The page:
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Belief Statement

In Rhode Island, all children and their families are valued and welcomed as full members of our communities.

We respect and celebrate individual differences and strive to create a sense of belonging for each and every child. We understand that high-quality early care and education programs serve as the essential foundation for the development of all young children, including children with disabilities.

Due to the critical importance of the early childhood years, in September 2015 the U.S. Department of Education along with the U.S. Department of Health and Human Services issued a Policy Statement on Inclusion of Children with Disabilities in Early Childhood Programs.  It is the Departments' position that all young children with disabilities should have access to high-quality inclusive early childhood programs where they are provided with the necessary and individualized supports to meet high expectations.  In alignment with the U.S. Departments, Rhode Island believes that every young child should have the opportunity to participate in a high-quality general education environment.  In addition, we recognize that successful participation requires not only enrollment in a program but specialized instruction designed to assist each child in reaching the goals of the Rhode Island Early Learning and Development Standards (RIELDS). Effective, evidence-based instruction embedded within the daily classroom routine and individualized to meet each child’s needs is critical to reaching these goals. Rhode Island recognizes the Division for Early Childhood (DEC) Recommended Practices as essential guidance to practitioners and families regarding the most effective ways to improve the learning outcomes and promote the development of young children with disabilities, birth through age 5, and to bridge the gap between research and practice.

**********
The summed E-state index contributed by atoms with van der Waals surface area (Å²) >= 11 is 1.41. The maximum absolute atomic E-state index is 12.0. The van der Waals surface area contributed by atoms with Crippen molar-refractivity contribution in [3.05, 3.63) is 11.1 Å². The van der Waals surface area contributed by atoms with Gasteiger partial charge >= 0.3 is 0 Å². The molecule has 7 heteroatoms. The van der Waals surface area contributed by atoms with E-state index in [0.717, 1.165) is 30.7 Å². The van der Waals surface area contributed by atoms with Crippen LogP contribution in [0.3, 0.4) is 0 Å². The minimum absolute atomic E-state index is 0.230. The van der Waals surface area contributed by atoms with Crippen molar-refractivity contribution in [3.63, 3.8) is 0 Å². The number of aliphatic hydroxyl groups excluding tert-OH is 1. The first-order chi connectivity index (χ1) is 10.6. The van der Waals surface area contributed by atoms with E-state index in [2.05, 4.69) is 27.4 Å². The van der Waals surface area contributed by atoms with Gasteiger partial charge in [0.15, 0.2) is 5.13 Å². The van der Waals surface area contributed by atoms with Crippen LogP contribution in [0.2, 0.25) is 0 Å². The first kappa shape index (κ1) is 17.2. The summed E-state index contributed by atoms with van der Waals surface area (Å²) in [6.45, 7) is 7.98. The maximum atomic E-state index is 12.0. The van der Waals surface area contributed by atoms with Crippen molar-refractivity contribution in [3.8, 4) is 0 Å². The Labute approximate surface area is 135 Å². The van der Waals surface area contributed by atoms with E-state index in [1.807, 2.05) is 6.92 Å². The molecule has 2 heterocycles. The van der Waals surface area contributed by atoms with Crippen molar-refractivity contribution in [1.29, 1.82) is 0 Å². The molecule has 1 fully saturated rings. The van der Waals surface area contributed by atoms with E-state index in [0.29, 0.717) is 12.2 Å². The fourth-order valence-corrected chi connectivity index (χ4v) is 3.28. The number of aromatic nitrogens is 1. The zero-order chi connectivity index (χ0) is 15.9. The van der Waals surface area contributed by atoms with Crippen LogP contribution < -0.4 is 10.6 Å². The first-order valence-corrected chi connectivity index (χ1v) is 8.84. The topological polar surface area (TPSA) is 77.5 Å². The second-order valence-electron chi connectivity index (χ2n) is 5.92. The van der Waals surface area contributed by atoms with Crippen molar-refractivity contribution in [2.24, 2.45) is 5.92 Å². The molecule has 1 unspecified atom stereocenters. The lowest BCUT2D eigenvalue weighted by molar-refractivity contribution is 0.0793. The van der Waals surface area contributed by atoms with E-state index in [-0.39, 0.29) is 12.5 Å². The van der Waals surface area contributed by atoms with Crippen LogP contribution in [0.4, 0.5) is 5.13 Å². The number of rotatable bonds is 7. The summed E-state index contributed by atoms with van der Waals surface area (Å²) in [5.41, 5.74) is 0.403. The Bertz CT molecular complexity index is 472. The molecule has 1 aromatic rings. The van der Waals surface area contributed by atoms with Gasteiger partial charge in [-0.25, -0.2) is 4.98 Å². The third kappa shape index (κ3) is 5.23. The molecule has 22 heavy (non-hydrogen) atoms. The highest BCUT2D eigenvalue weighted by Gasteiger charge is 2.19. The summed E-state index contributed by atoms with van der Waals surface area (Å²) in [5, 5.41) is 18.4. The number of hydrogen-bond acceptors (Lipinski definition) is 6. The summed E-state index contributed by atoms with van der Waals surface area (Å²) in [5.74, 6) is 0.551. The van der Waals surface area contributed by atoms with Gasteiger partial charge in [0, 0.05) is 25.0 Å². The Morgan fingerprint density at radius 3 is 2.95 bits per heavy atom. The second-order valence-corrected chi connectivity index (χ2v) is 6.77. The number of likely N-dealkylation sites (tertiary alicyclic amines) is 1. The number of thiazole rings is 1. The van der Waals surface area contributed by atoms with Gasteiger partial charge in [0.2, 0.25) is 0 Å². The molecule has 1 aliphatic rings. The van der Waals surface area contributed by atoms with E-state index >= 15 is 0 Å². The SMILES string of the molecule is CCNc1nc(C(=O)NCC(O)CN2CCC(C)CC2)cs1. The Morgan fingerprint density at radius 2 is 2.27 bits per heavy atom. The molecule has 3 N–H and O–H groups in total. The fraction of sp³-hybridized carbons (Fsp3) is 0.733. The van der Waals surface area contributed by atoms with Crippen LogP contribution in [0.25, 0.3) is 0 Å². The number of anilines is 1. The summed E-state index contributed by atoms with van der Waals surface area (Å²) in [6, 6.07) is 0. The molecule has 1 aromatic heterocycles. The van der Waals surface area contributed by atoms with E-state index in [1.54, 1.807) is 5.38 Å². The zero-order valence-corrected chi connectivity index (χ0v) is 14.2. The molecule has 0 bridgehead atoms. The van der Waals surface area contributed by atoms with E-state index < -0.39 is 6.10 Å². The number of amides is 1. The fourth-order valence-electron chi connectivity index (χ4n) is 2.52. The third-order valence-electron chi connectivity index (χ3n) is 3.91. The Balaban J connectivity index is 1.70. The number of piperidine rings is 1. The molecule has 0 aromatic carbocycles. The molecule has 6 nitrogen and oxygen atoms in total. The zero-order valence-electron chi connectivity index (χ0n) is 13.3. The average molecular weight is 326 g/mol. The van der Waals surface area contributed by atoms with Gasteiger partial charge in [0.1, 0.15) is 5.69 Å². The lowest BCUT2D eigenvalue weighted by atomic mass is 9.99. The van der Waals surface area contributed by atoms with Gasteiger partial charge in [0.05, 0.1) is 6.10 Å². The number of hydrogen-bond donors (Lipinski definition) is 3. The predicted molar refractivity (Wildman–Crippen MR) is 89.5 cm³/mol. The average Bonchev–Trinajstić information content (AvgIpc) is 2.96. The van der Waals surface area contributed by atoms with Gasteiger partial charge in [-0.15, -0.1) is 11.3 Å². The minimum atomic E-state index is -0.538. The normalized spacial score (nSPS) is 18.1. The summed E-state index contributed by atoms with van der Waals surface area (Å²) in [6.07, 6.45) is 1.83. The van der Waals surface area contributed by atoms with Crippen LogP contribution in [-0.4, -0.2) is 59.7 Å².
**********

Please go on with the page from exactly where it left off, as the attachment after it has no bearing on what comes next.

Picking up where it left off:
Rhode Island understands the importance of partnerships among early education programs, families, and specialists that promote high expectations, maximize each child’s potential, and lead to positive outcomes. We discourage the notion that children with disabilities need to be “ready” to be included and welcome our responsibility as educators to support all of our young learners.

In Rhode Island, we recognize Rhode Island’s Workforce Knowledge and Competencies (WKC) for Early Childhood Teachers and Early Intervention/Early Childhood Special Educators as the essential skills and knowledge for educators who work with young children. These WKCs define what early childhood educators need to know, understand, and be able to do to promote young children's healthy development and learning. Rhode Island is committed to supporting educators in reaching the competencies through formal study, professional development, and technical assistance.

Finally, Rhode Island recognizes federal and state laws and regulations governing the education of individuals with disabilities, including the requirement to support children within the least restrictive environment (LRE). We value more than 30 years of research demonstrating the benefits of inclusive education not only for young children with disabilities but for all children, families, and communities.

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